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What's new in flu: FluMist vaccine elicits immune response before influenza

Tim Boyer's picture
Flumist flu vaccine

In a joint research study by scientists at the Trudeau Institute and the Department of Defense (DOD), new findings demonstrate why the attenuated flu vaccine known as FluMist works so well in combatting influenza. Prior to their findings, the mechanism of protection was poorly understood. Today, scientists now know that FluMist elicits a novel and adaptive immune response in the lungs that offers protection before infection.

Influenza infection and flu vaccine FluMist

An influenza infection is a serious medical condition that causes a massive inflammatory response in the cells of the lungs. The result of the inflammation is that it makes the lungs susceptible to secondary bacterial infections that can leave a person bedridden for weeks resulting in lung damage and sometimes death.

Prior to FluMist, flu vaccines consisted of an inactivated or killed virus delivered via a needle injection. The vaccine would then stimulate the body’s immune system to generate antibodies in the bloodstream that would protect the individual if exposed to a live flu virus afterward during the cold and flu season.

FluMist differs from the injectable flu vaccine in four ways: (1) The vaccine consists of a live (but weakened) flu virus designed not to cause an influenza infection. (2) The vaccine is delivered via a spray into each nostril. (3) The vaccine works by producing flu antibodies in the nose where flu infection begins. (4) The vaccine does not contain thimerosol or mercury, which typically are used as preservatives in injectable forms of vaccines.

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Using mouse models of influenza infection, the researchers found that the FluMist vaccine induces a very early, non-specific immune response in the lungs that paves the way for a virus-specific immune response afterward in the lungs. These responses are protective against both matching and non-matching flu strains, which may protect the lungs when a new viral strain emerges.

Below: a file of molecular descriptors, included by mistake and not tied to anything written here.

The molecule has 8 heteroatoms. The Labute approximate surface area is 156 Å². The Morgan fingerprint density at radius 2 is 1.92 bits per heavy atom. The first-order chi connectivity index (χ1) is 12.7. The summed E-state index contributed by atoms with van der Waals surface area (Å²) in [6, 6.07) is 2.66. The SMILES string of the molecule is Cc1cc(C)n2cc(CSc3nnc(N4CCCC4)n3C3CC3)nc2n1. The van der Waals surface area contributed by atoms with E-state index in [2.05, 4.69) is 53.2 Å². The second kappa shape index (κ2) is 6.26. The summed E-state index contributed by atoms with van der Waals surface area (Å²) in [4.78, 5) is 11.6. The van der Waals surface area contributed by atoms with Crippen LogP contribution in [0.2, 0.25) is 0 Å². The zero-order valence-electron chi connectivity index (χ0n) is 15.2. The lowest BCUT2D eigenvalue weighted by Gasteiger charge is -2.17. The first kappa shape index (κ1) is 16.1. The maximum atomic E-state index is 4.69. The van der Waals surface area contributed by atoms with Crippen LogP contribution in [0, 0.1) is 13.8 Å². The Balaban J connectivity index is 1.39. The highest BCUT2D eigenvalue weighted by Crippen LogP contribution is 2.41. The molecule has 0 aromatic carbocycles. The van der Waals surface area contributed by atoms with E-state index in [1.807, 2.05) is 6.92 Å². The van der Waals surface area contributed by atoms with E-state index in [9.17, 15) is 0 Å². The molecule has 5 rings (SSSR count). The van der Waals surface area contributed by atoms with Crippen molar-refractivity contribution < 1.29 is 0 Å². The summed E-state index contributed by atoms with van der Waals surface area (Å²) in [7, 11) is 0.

A second finding was that the FluMist vaccine also limits the levels of cytokines and chemokines that are released during flu-induced lung inflammation. Cytokines are chemical messengers that signal and stimulate cells of the immune system to produce chemicals needed to fight infection. Chemokines are chemical attractants that bring immune system cells such as leukocytes, monocytes and neutrophils to the sites of infection. While cytokines and chemokines play important roles in the immune response, levels that are too high are harmful.

Human Studies
Vaccinating healthy adult volunteers with commercially available FluMist resulted in findings that demonstrated an immune response of lymphocytes in their lungs that are virus-specific. This indicates that the lungs of the subjects are actually prepped ahead of time before exposure to a natural virus. In the event of an influenza infection, such an early response is expected to result in an early clearance of the virus from the lungs as well as reduced inflammation.

The results of this study are published in the August 2011 issue of Vaccine.

Resources: http://trudeauinstitute.org/dynamicPages/pressReleases.cfm?action=view&listingID=183&ID=100&navTable=tier2nav
Live attenuated influenza vaccine (LAIV) impacts innate and adaptive immune responses Paula A. Lanthier, Gail E. Huston, Amy Moquin, Sheri M. Eaton, Frank M. Szaba, Lawrence W. Kummer, Micheal P. Tighe, Jacob E. Kohlmeier, Patrick J. Blair, Michael Broderick, Stephen T. Smiley and Laura Haynes, doi:10.1016/j.vaccine.2011.07.093